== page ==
Sculpting a 25mm model in "green stuff"

I wanted a model of a hind (a doe, a deer, a female dear) for a druidic storyline which I am writing for a Dungeons and Dragons adventure.  Nobody seemed to produce one, so it was time to start from scratch, and teach myself "green stuff".  I am much indebted to some chaps on the sculpting forum at, who, as you'll see from the thread there, pointed me to some excellent articles.

I wanted a red deer hind; I found the following image on the Web, and used a wildlife photography book as a second reference:

I printed the picture at about A5 size to refer to for colour and detail, and also at the actual size I wanted for the finished miniature.  Not having any corks to hand, nor any of the elusive, mystical substance "styrofoam", I used a lump of terracotta Milliput for the working base (I use it for mending flower pots).  I used green plastic coated garden wire and fuse wire, to make the armature.

The "to scale" picture was invaluable.  I began building up the green stuff:

I worked very slowly, leaving it for a day, at stages such as this one.  Here the first main problem became apparent - the Milliput working base was a mistake, as I was not going to be able to remove the figure without wrenching the legs.  I resolved to do it sooner rather than later.  I base all my bought miniatures on square "slotta" bases, so the hind was wrenched free (resembling a daddy-long-legs for a while) and the back legs were shaped again as I moulded her onto her final base.  (Yes "she" had become sentient by now.)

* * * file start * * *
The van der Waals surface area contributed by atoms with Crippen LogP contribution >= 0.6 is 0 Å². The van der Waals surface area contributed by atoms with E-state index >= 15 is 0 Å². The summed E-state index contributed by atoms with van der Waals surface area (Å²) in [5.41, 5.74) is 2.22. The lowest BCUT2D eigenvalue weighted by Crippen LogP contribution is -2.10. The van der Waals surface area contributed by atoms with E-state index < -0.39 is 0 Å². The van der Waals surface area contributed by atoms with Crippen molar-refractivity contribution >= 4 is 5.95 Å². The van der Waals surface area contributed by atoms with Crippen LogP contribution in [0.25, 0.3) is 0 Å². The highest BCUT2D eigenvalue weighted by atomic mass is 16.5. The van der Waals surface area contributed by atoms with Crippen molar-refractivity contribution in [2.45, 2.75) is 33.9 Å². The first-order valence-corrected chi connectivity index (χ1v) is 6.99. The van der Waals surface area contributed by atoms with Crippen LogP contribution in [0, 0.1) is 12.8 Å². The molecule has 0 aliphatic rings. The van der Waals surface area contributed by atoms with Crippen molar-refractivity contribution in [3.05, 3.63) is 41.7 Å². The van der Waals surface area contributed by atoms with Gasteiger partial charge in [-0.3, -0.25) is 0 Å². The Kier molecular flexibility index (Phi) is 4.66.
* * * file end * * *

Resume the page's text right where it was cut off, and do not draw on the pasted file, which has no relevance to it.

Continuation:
A second problem was discovered - the legs in the painting (and indeed the photograph in the wildlife book) are incredibly thin.  I was tempted just to leave the wire with no green stuff, but decided that wouldn't work.  For strength and angling of the knees, the legs would have to be a little thicker than they are in nature.  I did however slice off the green plastic sleeve of the wire from the back legs - this would have been easier if I'd made the judgement before setting the extra length of the coated wire into the base. 

I finished her.  The final finishing, filing and smoothing was in fact one of the more difficult parts.  It was hard to remove traces of finger marks for fear of damaging the delicate ears and legs.  I painted her with Games Workshop and artists' acrylic paints.  The story is set in pine forest, so I found a pine tree and studied the litter around its base.  I took home a pinch of dead needles for a colour reference, and used bits of them with a little static grass, some seed heads from the herb garden and some Javis "Countryside Scenics Scatter".  The whole project took me more than a week, working on it for up to an hour each day.  Here she is, left and right and with a Reaper Miniatures merchant (He's the one wot's gonna upset the druids by trying to sell her.  Woe betide him!)

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